Sacral Nerve Stimulator: A pacemaker for the bowel and bladder
What is it?
A sacral nerve stimulator is a surgically implanted device used to help a patient reduce the number of bowel accidents (fecal incontinence). The device has several components: a neurostimulator which delivers electrical impulses to the sacral nerve; an electrical lead which is threaded through the sacrum and implanted adjacent to the sacral nerve; and a programmer that is used to control the electrical impulses delivered by the neurostimulator. The neurostimulator and the lead are permanent implants. The programmer is a handheld device that is not implanted. The device is identical to one already approved for the treatment of urinary incontinence.
When is it used?
A sacral nerve stimulator is used to treat chronic fecal incontinence in patients who have failed or could not tolerate more conservative treatments.
How does it work?
Although exactly how the device works is unclear, doctors believe the electrical stimulation improves the quality of the signal transmitted by the brain to the organs controlled by the sacral nerve, including the bladder, urinary and anal sphincters, pelvic floor and rectosigmoid colon.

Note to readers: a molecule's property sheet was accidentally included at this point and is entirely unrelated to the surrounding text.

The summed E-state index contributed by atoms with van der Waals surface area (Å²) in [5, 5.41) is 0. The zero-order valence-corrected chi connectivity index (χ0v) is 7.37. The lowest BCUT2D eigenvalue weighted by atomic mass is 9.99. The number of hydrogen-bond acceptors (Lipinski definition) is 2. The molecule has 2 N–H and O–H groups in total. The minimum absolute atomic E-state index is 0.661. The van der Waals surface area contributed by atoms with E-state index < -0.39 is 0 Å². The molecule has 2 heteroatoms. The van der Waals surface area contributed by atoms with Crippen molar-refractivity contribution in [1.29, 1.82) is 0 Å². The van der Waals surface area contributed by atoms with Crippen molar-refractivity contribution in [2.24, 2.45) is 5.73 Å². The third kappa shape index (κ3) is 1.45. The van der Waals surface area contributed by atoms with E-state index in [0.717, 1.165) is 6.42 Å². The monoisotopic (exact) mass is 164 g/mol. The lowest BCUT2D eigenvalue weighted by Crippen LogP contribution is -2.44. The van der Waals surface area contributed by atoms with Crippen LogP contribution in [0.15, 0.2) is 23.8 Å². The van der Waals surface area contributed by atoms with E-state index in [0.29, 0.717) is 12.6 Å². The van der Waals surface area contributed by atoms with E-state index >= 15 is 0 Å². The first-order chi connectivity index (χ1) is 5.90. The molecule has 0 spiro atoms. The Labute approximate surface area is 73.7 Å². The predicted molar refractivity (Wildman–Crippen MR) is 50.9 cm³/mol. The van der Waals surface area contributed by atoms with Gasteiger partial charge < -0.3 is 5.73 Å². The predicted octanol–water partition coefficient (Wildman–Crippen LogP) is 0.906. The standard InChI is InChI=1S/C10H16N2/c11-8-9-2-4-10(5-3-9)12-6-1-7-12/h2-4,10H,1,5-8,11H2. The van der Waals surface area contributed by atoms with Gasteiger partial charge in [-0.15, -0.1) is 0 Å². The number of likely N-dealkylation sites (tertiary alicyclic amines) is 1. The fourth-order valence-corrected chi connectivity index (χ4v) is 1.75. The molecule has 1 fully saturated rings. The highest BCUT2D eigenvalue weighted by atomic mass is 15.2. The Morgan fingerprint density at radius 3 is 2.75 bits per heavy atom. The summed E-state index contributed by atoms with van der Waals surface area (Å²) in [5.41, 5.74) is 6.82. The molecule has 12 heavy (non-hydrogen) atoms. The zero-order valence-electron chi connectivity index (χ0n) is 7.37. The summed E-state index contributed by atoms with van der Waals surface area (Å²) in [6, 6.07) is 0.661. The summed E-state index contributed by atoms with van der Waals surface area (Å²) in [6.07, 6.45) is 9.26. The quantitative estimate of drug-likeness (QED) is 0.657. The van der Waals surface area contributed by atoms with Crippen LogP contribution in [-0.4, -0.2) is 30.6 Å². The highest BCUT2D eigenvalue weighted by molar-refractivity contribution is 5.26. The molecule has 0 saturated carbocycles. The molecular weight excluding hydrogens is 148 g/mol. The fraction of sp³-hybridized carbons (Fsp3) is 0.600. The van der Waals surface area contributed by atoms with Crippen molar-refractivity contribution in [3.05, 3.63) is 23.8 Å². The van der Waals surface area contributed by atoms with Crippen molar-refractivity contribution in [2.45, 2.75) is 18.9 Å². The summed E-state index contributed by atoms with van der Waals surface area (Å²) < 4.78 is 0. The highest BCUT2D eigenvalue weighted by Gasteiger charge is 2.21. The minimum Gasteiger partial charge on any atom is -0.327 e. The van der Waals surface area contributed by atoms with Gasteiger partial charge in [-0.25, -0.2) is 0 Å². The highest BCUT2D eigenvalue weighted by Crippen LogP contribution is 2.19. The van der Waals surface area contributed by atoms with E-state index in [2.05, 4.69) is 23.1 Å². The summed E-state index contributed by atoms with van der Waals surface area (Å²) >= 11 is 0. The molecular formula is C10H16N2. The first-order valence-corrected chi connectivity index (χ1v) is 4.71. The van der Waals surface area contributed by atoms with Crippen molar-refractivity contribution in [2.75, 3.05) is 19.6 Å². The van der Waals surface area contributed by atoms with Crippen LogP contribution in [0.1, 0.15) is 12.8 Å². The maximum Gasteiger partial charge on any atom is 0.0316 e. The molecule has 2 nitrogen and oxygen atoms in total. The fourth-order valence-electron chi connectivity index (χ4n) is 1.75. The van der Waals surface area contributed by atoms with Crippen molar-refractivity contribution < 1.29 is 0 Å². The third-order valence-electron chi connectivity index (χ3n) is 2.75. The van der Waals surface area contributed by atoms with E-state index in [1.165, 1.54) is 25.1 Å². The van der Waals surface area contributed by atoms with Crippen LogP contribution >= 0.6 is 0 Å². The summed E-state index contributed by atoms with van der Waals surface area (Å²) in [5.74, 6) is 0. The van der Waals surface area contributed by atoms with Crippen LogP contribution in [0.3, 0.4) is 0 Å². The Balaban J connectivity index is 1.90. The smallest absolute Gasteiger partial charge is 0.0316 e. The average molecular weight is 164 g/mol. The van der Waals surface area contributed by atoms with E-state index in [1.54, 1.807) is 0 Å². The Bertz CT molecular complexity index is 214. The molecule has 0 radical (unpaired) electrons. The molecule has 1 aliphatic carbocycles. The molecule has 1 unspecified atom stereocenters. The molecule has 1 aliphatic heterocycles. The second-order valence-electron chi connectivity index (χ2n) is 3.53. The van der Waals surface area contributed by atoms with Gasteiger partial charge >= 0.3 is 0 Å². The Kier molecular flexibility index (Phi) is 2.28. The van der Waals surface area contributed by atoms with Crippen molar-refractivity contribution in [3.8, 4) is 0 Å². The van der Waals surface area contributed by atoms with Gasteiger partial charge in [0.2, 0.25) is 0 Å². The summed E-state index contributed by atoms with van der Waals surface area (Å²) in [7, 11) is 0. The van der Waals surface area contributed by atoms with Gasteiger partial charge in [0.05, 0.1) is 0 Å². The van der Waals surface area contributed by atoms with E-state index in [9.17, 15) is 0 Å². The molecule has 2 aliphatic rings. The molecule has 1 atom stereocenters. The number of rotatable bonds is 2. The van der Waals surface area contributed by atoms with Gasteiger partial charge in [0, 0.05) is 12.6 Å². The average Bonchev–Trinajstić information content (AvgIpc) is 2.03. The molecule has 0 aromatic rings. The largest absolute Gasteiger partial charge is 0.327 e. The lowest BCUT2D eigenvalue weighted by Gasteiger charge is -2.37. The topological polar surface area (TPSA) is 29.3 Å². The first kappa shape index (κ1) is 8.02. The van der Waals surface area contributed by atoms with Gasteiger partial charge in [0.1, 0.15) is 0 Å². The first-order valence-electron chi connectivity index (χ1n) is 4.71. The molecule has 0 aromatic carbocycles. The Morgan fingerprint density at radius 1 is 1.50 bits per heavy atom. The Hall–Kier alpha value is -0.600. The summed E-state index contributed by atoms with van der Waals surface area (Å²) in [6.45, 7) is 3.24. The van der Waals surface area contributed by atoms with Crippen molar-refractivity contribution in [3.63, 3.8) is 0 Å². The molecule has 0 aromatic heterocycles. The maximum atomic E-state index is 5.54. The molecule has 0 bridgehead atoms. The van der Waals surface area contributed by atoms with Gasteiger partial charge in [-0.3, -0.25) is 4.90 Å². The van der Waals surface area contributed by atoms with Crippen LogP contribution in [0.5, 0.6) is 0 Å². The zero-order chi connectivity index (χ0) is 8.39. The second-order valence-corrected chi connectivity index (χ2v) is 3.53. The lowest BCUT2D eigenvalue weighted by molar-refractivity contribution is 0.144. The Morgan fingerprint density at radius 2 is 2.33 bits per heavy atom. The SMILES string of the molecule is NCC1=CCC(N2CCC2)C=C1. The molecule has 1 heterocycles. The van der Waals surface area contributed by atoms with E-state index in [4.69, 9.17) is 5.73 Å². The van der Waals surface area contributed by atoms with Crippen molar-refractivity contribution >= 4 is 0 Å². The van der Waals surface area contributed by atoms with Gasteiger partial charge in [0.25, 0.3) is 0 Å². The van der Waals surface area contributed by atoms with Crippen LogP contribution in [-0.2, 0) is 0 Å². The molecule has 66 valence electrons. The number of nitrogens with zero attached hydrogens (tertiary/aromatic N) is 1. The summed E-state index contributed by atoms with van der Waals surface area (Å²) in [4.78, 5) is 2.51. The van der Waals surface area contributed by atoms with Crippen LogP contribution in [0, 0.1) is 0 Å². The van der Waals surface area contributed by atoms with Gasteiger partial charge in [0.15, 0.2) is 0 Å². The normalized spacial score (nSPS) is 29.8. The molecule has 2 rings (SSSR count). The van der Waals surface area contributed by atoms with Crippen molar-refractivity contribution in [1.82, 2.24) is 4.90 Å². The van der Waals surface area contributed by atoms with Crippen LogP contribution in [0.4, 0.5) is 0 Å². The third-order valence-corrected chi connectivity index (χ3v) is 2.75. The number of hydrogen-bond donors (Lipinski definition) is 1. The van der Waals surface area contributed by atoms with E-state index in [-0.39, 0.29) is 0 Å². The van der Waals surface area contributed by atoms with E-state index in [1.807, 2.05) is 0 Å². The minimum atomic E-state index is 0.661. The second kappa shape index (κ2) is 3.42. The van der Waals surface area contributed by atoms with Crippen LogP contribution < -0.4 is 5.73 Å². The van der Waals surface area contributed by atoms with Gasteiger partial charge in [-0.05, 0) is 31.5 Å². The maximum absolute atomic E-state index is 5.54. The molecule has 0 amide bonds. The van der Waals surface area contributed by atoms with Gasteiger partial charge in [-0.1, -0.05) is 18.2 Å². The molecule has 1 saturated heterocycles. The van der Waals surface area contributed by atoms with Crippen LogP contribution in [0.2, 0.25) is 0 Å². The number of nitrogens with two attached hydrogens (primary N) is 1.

How is it implanted?
Patients who may benefit from long-term implantation are identified during a two-week trial period in which just the electrical lead is threaded through the sacrum to the sacral nerve. The lead is connected to an external neurostimulator. Patients record the number of bowel accidents they have during the two-week trial period. If their bowel accidents decline by at least 50 percent, the patient can opt to have the neurostimulator implanted in the body for long-term therapy.
In the second procedure, the sacral nerve stimulator is implanted under the skin of the upper buttocks and connected to the electrical lead. An external handheld device is used to control the electrical impulse generated by the sacral neurostimulator.
What type of follow-up care is required for this device?
The settings on the handheld device can be adjusted to optimize treatment for each patient. Also, just like a pacemaker for the heart, the device is powered by a battery. Eventually, the battery will need to be surgically replaced – how long the battery lasts depends on the stimulation settings used and how often the neurostimulator is on. Most batteries require replacement after three to five years of use.